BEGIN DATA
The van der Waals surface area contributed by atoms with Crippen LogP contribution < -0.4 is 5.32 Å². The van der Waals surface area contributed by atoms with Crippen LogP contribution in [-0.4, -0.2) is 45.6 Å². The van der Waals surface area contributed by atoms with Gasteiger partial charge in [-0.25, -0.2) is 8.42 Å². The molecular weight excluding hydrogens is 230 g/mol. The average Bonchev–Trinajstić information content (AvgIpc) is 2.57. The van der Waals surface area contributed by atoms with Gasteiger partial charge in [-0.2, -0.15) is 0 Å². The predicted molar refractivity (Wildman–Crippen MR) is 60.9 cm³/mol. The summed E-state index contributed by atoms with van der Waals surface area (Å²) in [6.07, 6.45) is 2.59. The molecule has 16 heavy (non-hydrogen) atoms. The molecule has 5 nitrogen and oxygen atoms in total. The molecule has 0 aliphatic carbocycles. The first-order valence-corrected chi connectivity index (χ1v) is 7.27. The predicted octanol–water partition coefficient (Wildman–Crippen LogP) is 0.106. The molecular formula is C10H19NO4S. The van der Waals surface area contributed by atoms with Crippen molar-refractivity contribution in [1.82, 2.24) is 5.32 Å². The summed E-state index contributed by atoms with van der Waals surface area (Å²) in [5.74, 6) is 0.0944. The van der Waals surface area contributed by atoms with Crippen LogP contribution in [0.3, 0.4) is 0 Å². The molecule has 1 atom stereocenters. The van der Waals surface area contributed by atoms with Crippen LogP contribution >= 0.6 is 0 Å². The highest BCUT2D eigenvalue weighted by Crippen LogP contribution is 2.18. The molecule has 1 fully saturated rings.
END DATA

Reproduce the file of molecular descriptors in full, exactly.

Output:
The van der Waals surface area contributed by atoms with Crippen LogP contribution < -0.4 is 5.32 Å². The van der Waals surface area contributed by atoms with Crippen LogP contribution in [-0.4, -0.2) is 45.6 Å². The van der Waals surface area contributed by atoms with Gasteiger partial charge in [-0.25, -0.2) is 8.42 Å². The molecular weight excluding hydrogens is 230 g/mol. The average Bonchev–Trinajstić information content (AvgIpc) is 2.57. The van der Waals surface area contributed by atoms with Gasteiger partial charge in [-0.2, -0.15) is 0 Å². The predicted molar refractivity (Wildman–Crippen MR) is 60.9 cm³/mol. The summed E-state index contributed by atoms with van der Waals surface area (Å²) in [6.07, 6.45) is 2.59. The molecule has 16 heavy (non-hydrogen) atoms. The molecule has 5 nitrogen and oxygen atoms in total. The molecule has 0 aliphatic carbocycles. The first-order valence-corrected chi connectivity index (χ1v) is 7.27. The predicted octanol–water partition coefficient (Wildman–Crippen LogP) is 0.106. The molecular formula is C10H19NO4S. The van der Waals surface area contributed by atoms with Crippen molar-refractivity contribution in [1.82, 2.24) is 5.32 Å². The summed E-state index contributed by atoms with van der Waals surface area (Å²) in [5.74, 6) is 0.0944. The van der Waals surface area contributed by atoms with Crippen LogP contribution in [0.3, 0.4) is 0 Å². The molecule has 1 atom stereocenters. The van der Waals surface area contributed by atoms with Crippen LogP contribution >= 0.6 is 0 Å². The highest BCUT2D eigenvalue weighted by Crippen LogP contribution is 2.18. The molecule has 1 fully saturated rings.